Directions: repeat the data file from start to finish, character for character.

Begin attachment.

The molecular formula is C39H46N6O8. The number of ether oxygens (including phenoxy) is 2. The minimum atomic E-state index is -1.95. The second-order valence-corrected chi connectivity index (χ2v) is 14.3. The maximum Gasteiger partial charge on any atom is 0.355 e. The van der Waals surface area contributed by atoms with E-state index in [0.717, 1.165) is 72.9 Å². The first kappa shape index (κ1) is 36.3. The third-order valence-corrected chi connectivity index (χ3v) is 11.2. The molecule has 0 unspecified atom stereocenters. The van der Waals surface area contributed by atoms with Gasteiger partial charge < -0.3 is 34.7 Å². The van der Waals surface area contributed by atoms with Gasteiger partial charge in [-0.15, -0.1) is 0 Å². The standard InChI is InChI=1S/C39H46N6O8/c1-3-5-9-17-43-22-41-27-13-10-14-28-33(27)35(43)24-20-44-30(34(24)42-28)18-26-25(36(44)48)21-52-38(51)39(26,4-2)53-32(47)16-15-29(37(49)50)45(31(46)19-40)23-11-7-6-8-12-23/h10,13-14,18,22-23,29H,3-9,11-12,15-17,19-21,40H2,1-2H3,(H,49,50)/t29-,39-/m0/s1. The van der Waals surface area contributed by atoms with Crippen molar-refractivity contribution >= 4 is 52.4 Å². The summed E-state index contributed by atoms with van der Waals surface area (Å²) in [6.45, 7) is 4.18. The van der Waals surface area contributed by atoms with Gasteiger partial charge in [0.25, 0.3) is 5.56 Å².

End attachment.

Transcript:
The molecular formula is C39H46N6O8. The number of ether oxygens (including phenoxy) is 2. The minimum atomic E-state index is -1.95. The second-order valence-corrected chi connectivity index (χ2v) is 14.3. The maximum Gasteiger partial charge on any atom is 0.355 e. The van der Waals surface area contributed by atoms with E-state index in [0.717, 1.165) is 72.9 Å². The first kappa shape index (κ1) is 36.3. The third-order valence-corrected chi connectivity index (χ3v) is 11.2. The molecule has 0 unspecified atom stereocenters. The van der Waals surface area contributed by atoms with Gasteiger partial charge < -0.3 is 34.7 Å². The van der Waals surface area contributed by atoms with Gasteiger partial charge in [-0.15, -0.1) is 0 Å². The standard InChI is InChI=1S/C39H46N6O8/c1-3-5-9-17-43-22-41-27-13-10-14-28-33(27)35(43)24-20-44-30(34(24)42-28)18-26-25(36(44)48)21-52-38(51)39(26,4-2)53-32(47)16-15-29(37(49)50)45(31(46)19-40)23-11-7-6-8-12-23/h10,13-14,18,22-23,29H,3-9,11-12,15-17,19-21,40H2,1-2H3,(H,49,50)/t29-,39-/m0/s1. The van der Waals surface area contributed by atoms with Crippen molar-refractivity contribution >= 4 is 52.4 Å². The summed E-state index contributed by atoms with van der Waals surface area (Å²) in [6.45, 7) is 4.18. The van der Waals surface area contributed by atoms with Gasteiger partial charge in [0.25, 0.3) is 5.56 Å².